Oftentimes, we’re so caught up in whatever is wrong that we fail to comprehend our inherent ability to right the situation. Hypnotherapy allows you to go within and discover the tools you need to make the necessary changes and take control of your life.

Does hypnotherapy actually work?

The mere fact that scientists are so closely studying hypnosis must mean something. They wouldn’t willingly chase their tails when they could be using their time on more important things, like helping people in chronic pain or with chronic fatigue.

In his TED talk The amazing story of the man who gave us modern pain relief, Latif Nasser tells the story of John J. Bonica. Dubbed pain relief’s founding father by Time Magazine, Bonica claimed that pain is the most complex human experience. One that involves your past life, your current life, your interactions, even your family.

If that’s the case, then there’s no reason to believe it can’t be managed by something like hypnotherapy. According to David R. Patterson and Mark P. Jensen, professors at the University of Washington in Seattle and two of the nation’s leading experts on hypnosis, it can.

Patterson proved the claim during a talk he presented on hypnotism and pain control at a burn unit at Vanderbilt University. The doctors were skeptical, so he offered to demonstrate his technique.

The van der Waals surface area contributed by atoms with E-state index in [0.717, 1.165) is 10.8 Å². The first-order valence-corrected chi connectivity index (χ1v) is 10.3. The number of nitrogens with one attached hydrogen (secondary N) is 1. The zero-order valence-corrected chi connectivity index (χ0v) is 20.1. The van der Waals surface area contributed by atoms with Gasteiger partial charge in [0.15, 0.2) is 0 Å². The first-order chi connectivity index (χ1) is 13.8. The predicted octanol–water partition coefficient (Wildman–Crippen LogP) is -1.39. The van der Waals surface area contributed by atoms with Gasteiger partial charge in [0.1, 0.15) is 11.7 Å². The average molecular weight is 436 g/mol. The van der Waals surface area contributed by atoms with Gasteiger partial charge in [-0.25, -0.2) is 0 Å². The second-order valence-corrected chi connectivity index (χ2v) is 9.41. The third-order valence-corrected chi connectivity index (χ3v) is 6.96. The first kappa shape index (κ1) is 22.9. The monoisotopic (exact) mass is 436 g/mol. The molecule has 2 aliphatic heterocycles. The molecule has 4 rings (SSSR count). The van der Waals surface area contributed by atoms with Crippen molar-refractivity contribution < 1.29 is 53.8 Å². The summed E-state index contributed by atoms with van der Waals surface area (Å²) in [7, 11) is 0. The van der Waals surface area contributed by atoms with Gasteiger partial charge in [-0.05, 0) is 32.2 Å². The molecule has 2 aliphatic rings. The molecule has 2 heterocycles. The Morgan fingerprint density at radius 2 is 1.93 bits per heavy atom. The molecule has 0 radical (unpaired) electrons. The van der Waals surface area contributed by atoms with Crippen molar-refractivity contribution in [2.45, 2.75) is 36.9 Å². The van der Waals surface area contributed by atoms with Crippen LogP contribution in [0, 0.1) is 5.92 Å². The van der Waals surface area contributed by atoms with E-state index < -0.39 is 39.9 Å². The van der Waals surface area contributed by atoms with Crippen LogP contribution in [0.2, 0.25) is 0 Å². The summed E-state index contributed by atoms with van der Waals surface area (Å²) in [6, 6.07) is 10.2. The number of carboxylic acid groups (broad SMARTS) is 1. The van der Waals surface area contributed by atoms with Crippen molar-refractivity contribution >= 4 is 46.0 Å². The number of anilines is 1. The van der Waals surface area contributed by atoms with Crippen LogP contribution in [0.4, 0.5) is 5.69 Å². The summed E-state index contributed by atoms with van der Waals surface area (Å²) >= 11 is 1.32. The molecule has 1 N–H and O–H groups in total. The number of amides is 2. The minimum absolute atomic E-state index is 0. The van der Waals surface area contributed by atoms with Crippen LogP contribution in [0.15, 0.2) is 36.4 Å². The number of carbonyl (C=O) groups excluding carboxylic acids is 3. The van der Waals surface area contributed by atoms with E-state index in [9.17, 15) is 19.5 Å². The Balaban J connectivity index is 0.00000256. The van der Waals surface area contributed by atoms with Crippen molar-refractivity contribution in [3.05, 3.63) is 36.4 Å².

Although initially reluctant to be hypnotized, the patient eventually agreed and quickly slipped into a deep, peaceful trance, allowing the nurses to remove his bandages and clean his wounds without so much as a whimper.

This is far from an isolated case. More than 75 percent of arthritis sufferers who’ve used hypnosis for pain relief have experienced significant improvement. In fact, research suggests that hypnosis may be more effective in the treatment of acute and chronic pain than conventional methods.

What can hypnotherapy be used for?

Hypnotherapy can be applied in two different ways. The first is suggestion therapy, where the trance-like state makes one better able to respond to suggestions. This approach is useful for changing behaviors like smoking as well as for dealing with pain.

The second is analysis. This approach enables therapist and patient to take advantage of the relaxed state to explore psychological issues, such as figuring out the root cause of a disorder or unlocking the memory of a traumatic past event.

You can also use hypnotherapy to treat insomnia, reduce anxiety, be better at business and to improve self-confidence. It’s even seen impressive results in stroke rehabilitation.

This woman used hypnotherapy to cure her digestive problems, while mom of two, Julie Evans, lost 140 pounds after undergoing hypnosis gastric bypass.

The downside? Hypnotherapy doesn’t work for everyone. Some are susceptible to it and others just aren’t. The only way you’ll know is to try. Just make sure you find a reputable therapist to work with.

Photo Credits: Thinkstock